Triston and Isolde

Discussion in 'Archive: SF&F: Films and Television' started by PrincessKenobi, Jan 3, 2006.

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  1. PrincessKenobi New Films Manager of DOOM

    Manager
    Member Since:
    Aug 12, 2000
    star 6
    This movie comes out on January 14th. I can't wait to go see it. It has all the aspects I love in my movies.

    Fighting, Fantasy, Romance, Fighting, More Fighting, oh and Fantasy, and Fighting.

    ~PK~
  2. Panther50 Jedi Knight

    Member Since:
    Apr 7, 2004
    star 3
    Its funny I've just reading a book on Celtic myths, when I saw an ad for this movie. I'm curious to see how it differs from the original story, although I'm not convinced about James Franco as a knight but I'll hold back judgement until I see a trailer.
  3. Andalite-Bandit Jedi Master

    Member Since:
    Apr 25, 2005
    star 6
    I never realized from the trailers that there were any Fantasy elements to this movie.
  4. darth_frared Jedi Grand Master

    Member Since:
    Jun 24, 2005
    star 5
    tee hee. sounds good enough for me, too.

    who made it?
  5. RebelScum77 Manager Emeritus

    Member Since:
    Aug 3, 2003
    star 6
    It's directed by Kevin Reynolds who also did "The Count of Monte Cristo", "Waterworld" and "Robin Hood: Prince of Thieves."

    I'm very excited about the film. I love the time period in which it's set and it's a such a good story. I hope it turns out to be decent, there's nothing sadder than a bad historical epic. But it's guarenteed to look beautiful.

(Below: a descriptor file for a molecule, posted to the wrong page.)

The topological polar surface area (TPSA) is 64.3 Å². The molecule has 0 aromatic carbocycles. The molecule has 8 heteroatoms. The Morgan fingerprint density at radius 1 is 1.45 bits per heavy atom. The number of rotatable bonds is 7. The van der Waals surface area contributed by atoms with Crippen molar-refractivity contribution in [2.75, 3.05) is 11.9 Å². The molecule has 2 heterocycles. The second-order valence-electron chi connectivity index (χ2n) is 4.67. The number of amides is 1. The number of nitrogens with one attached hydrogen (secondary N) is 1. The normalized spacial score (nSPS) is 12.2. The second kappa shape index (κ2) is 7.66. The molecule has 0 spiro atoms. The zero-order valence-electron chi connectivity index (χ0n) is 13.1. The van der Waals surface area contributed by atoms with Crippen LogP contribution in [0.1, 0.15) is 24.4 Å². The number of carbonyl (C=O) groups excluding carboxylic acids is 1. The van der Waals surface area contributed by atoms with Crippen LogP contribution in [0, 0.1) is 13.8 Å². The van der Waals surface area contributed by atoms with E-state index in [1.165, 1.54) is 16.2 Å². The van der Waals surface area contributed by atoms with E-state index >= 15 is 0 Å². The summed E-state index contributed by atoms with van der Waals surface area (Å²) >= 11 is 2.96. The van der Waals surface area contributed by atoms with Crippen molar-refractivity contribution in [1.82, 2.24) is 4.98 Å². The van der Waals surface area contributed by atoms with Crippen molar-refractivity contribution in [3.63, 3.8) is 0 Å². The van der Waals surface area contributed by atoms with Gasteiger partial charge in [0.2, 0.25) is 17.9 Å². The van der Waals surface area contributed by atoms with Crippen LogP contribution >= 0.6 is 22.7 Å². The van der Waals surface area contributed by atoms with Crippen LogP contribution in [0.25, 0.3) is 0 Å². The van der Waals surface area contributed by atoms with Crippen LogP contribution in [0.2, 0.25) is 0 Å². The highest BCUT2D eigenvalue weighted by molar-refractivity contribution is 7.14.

6. Idrelle_Miocovani Force Ghost

    Member Since:
    Feb 5, 2005
    star 6
    I hope it turns out to be decent, there's nothing sadder than a bad historical epic. But it's guarenteed to look beautiful.

    I can think of a number of those bad historical epics that still look beautiful... well, at least they're bad historical epics in my mind.

    This one I am hoping will be good and not fall into my "bad historical epic" category!
  7. RebelScum77 Manager Emeritus

    Member Since:
    Aug 3, 2003
    star 6
    Anyone else seen this?

    I did like it quite a bit, and it was indeed a beautiful film, with gorgeous landscapes and costumes. But I agree with a lot of the reviews that it wasn't epic enough and didn't make you cry the way it should. I was expecting something more along the lines of the latest "Pride and Prejudice" where I was on the edge of my seat waiting for them to get together. I would have loved to see what Ridley Scott would have done with it. The cast was great though, I wouldn't change them at all. James Franco was seriously born to be in period movies. He just fits in the world so well, and was absolutely believable. I did find it very amusing that one of the critics commented on Tristan's "Anakin-isms" and that he looked like he was in "The Hayden Christensen" story. They do look a bit similiar. :p
  8. ROTS_Obi1 Jedi Master

    Member Since:
    Mar 16, 2005
    star 4
    Ridley Scott and his brother Tony Scott were both producers in this film.
  9. RebelScum77 Manager Emeritus

    Member Since:
    Aug 3, 2003
    star 6
    Yep, they were. Ridley was known to be tossing around the idea of directing a Tristan and Isolde film, but it never happened.
  10. Tyranus_the_Hutt Jedi Master

    Member Since:
    Nov 14, 2004
    star 4
    Pared down to its most essential qualities, "Tristan and Isolde" emerges as a surprisingly contained medieval action picture/romance, concentrating on character brooding and incident rather than sweeping, baroque gestures. Yes, the film is melodramatic, but relative to other films in this genre, it exhibits at least a modicum of restraint. The result is a robust entertainment ? an involving adventure film that also engages the viewer?s emotions.